Adrift on the Sea
We momentarily depart from the trail on which we were following the patriarchs. We do so to consider the event depicted in the gospel lesson for this Lord’s Day. But before we do, let us remind ourselves that patriarchs refer to Abraham, Isaac, and Jacob. They are our fathers in the faith. And from them the nation of Israel originated. In fact, after Jacob wrestled with God, as we saw last time, God renamed him Israel. The word means to struggle or contend with. The people of Israel become known as the people who struggle or contend with God. Jacob’s story continues in the person of his son Joseph, whom we will hopefully have occasion to consider later.
But today we leap over twenty centuries to the time of Jesus and his disciples. We are on the Sea of Galilee, which is a very beautiful lake, incidentally. It is a warm, inland body of fresh water that sits 628 feet below sea level, at the bottom of the Jordan Valley. It is surrounded by scenic mountains. Last February I actually went out on the Sea of Galilee with a charter. The boat was a wooden replica of the kind of fishing boat from which Peter and James and John fished in the first century.
No doubt it was into this kind of boat that Jesus orders the disciples before sending them across the lake. He wants to retreat to a mountain to pray. Remember that in the prior episode it was his intent to go to a deserted place to recharge, to have time apart to pray. But the crowds followed him, and when he saw all the people in their need, he had compassion on them, healed their sick, and then catered a rather large meal. Having now dismissed them, he can now make good on his original intent.
That makes sense enough. But what’s this about sending the disciples ahead of him? Nothing is said about how he’s going to catch up with them later. Their boat is his mode of transport too. Nor are we to imagine that there are any late-night ferryboats to conduct him across later. How confusing all this must have been to the disciples!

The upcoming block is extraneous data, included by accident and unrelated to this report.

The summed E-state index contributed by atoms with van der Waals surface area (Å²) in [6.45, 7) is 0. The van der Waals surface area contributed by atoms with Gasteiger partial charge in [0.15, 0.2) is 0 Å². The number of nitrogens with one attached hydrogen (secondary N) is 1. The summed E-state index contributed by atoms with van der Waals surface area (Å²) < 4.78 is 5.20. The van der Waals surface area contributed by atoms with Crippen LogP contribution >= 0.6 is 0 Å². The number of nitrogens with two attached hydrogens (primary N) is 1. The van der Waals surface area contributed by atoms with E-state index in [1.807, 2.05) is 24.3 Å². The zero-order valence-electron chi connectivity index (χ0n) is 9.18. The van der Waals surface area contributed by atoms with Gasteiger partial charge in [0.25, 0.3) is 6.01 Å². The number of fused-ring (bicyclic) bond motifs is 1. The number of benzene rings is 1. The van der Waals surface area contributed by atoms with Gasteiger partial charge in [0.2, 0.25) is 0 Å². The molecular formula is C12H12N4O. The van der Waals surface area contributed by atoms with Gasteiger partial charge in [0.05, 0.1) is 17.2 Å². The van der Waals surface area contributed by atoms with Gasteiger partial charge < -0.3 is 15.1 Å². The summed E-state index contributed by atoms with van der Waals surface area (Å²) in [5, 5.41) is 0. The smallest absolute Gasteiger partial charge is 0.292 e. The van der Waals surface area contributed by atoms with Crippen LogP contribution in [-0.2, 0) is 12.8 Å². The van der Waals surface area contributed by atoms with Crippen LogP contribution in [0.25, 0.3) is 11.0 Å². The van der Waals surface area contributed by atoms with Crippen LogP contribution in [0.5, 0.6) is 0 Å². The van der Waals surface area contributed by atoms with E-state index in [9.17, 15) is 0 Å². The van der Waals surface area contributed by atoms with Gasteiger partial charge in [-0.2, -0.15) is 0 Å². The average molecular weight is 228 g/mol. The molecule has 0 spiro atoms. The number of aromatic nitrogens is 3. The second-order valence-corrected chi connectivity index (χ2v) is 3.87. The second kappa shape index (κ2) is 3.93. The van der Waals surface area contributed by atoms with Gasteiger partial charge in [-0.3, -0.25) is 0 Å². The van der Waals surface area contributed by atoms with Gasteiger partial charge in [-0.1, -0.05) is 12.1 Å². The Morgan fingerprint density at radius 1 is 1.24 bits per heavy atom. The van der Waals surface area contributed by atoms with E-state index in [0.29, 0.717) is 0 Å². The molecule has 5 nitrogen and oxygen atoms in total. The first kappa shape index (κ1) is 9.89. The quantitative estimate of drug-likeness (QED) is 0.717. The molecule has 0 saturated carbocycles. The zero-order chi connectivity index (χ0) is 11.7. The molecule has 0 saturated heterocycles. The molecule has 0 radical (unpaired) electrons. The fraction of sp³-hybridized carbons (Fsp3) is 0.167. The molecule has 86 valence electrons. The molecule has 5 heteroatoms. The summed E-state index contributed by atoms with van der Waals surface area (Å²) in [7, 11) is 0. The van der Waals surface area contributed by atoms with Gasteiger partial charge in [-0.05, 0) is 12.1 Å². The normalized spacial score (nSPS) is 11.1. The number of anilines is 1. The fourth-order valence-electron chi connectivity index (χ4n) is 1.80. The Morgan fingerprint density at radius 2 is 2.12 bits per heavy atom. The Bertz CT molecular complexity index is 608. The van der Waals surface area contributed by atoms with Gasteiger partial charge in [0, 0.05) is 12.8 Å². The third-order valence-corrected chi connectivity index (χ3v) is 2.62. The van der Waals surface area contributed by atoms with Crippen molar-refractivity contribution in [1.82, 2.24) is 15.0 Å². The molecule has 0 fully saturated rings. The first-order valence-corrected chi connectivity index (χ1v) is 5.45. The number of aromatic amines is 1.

But they dutifully obey, and launch out to sea. But before long it goes badly for them. Gale winds begin to blow and stir up the waves, which batter the boat. The storm prevents the disciples from crossing to the other side.
The disciples’ ordeal speaks profoundly of an experience that’s not only common to their generation, but also to every generation following theirs, including our own. I refer to the sense of being adrift at sea. Of course, that can mean literally “adrift at sea,” as in the episode recounted in our lesson. But it can also be used as a figure of speech. Then it means to be adrift in life, without a set of navigational tools, and therefore without a destination, or at least one within reach.
What does it feel like to be adrift? Let us for a moment reflect on this question. At first, we set out with a destination, a firm purpose, but later the winds came and blew us off course. Soon our focus shifted from our destination to our immediate circumstances. Far from asking about moving forward in life, our only thought was about keeping our boat from capsizing. Lifestyle coaches today tell their clients that before all else they should find their purpose. Otherwise, if a person asks them what they do, and they reply, “surviving,” that person is likely to lose interest in the conversation. And who can blame them? But in severe storms our destination can disappear from view. And we can become so desperate that we give up all hope of arriving there. Our focus then indeed becomes only on survival.
In our prayer of confession earlier this morning, we confessed our habit of living out our daily struggles as if we if we are on our own, left to our own devices, left to figure things out on our own. This is how the disciples must have felt adrift at sea. But are they not right to feel this way? After all, Jesus is absent from them. Many times, we struggle while believing we have no divine support. Our efforts to keep our heads above water exhaust us. Fear overtakes us.
But the fact remains that Jesus isn’t in the boat with them. He decided instead to withdraw to a mountainside to pray, as we have already mentioned. What are we to make of this spectacle of a praying Jesus? Of Jesus Christ we have learned that he is our intercessor before God. The author of the Letter to the Hebrews proclaims that he forever lives to intercede for us. To intercede for someone means to pray for them. In those moments in life when it does not feel as if our God is present with us, it is good for us to remember that Jesus Christ is our intercessor.